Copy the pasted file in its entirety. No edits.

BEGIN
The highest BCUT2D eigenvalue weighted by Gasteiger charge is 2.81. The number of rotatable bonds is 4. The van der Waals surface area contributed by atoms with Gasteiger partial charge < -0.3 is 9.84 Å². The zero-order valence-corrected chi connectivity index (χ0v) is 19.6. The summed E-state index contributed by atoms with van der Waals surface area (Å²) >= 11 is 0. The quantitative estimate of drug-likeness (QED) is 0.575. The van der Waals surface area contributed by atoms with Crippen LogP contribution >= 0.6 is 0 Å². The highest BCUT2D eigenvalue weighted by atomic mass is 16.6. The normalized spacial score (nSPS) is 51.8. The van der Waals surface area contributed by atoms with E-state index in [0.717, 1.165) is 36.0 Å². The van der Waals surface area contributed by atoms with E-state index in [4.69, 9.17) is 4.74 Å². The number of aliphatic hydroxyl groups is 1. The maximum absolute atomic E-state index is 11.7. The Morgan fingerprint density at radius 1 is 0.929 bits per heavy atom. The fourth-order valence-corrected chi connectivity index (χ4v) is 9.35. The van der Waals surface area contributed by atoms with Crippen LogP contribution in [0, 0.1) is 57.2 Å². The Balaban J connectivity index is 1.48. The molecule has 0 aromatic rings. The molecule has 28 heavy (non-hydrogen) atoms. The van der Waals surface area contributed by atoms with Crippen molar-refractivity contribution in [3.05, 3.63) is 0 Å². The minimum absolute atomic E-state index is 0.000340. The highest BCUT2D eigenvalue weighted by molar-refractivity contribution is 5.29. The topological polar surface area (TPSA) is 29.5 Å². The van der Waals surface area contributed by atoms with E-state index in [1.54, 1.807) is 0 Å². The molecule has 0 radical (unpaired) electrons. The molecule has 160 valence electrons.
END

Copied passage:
The highest BCUT2D eigenvalue weighted by Gasteiger charge is 2.81. The number of rotatable bonds is 4. The van der Waals surface area contributed by atoms with Gasteiger partial charge < -0.3 is 9.84 Å². The zero-order valence-corrected chi connectivity index (χ0v) is 19.6. The summed E-state index contributed by atoms with van der Waals surface area (Å²) >= 11 is 0. The quantitative estimate of drug-likeness (QED) is 0.575. The van der Waals surface area contributed by atoms with Crippen LogP contribution >= 0.6 is 0 Å². The highest BCUT2D eigenvalue weighted by atomic mass is 16.6. The normalized spacial score (nSPS) is 51.8. The van der Waals surface area contributed by atoms with E-state index in [0.717, 1.165) is 36.0 Å². The van der Waals surface area contributed by atoms with E-state index in [4.69, 9.17) is 4.74 Å². The number of aliphatic hydroxyl groups is 1. The maximum absolute atomic E-state index is 11.7. The Morgan fingerprint density at radius 1 is 0.929 bits per heavy atom. The fourth-order valence-corrected chi connectivity index (χ4v) is 9.35. The van der Waals surface area contributed by atoms with Crippen LogP contribution in [0, 0.1) is 57.2 Å². The Balaban J connectivity index is 1.48. The molecule has 0 aromatic rings. The molecule has 28 heavy (non-hydrogen) atoms. The van der Waals surface area contributed by atoms with Crippen molar-refractivity contribution in [3.05, 3.63) is 0 Å². The minimum absolute atomic E-state index is 0.000340. The highest BCUT2D eigenvalue weighted by molar-refractivity contribution is 5.29. The topological polar surface area (TPSA) is 29.5 Å². The van der Waals surface area contributed by atoms with E-state index in [1.54, 1.807) is 0 Å². The molecule has 0 radical (unpaired) electrons. The molecule has 160 valence electrons.